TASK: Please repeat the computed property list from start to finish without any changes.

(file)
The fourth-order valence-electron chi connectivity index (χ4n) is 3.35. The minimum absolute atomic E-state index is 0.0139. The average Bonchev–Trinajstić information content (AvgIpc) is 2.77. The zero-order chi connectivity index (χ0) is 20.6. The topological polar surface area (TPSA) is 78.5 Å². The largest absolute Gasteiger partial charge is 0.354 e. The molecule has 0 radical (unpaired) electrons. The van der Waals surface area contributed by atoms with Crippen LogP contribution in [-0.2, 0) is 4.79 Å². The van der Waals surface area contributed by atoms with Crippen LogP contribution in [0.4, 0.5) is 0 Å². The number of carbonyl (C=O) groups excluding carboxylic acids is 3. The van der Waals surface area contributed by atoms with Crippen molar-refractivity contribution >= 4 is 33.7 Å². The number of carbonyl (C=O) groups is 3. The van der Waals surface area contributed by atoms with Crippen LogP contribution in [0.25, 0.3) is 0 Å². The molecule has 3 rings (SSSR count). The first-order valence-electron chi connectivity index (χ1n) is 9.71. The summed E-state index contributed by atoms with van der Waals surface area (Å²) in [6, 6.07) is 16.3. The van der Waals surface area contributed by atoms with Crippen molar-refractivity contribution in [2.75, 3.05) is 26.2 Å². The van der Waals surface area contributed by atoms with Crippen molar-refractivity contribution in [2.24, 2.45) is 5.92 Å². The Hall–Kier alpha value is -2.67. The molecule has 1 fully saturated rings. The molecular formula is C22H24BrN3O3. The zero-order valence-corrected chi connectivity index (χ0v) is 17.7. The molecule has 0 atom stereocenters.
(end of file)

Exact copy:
The fourth-order valence-electron chi connectivity index (χ4n) is 3.35. The minimum absolute atomic E-state index is 0.0139. The average Bonchev–Trinajstić information content (AvgIpc) is 2.77. The zero-order chi connectivity index (χ0) is 20.6. The topological polar surface area (TPSA) is 78.5 Å². The largest absolute Gasteiger partial charge is 0.354 e. The molecule has 0 radical (unpaired) electrons. The van der Waals surface area contributed by atoms with Crippen LogP contribution in [-0.2, 0) is 4.79 Å². The van der Waals surface area contributed by atoms with Crippen LogP contribution in [0.4, 0.5) is 0 Å². The number of carbonyl (C=O) groups excluding carboxylic acids is 3. The van der Waals surface area contributed by atoms with Crippen molar-refractivity contribution >= 4 is 33.7 Å². The number of carbonyl (C=O) groups is 3. The van der Waals surface area contributed by atoms with Crippen LogP contribution in [0.25, 0.3) is 0 Å². The molecule has 3 rings (SSSR count). The first-order valence-electron chi connectivity index (χ1n) is 9.71. The summed E-state index contributed by atoms with van der Waals surface area (Å²) in [6, 6.07) is 16.3. The van der Waals surface area contributed by atoms with Crippen molar-refractivity contribution in [2.75, 3.05) is 26.2 Å². The van der Waals surface area contributed by atoms with Crippen molar-refractivity contribution in [2.24, 2.45) is 5.92 Å². The Hall–Kier alpha value is -2.67. The molecule has 1 fully saturated rings. The molecular formula is C22H24BrN3O3. The zero-order valence-corrected chi connectivity index (χ0v) is 17.7. The molecule has 0 atom stereocenters.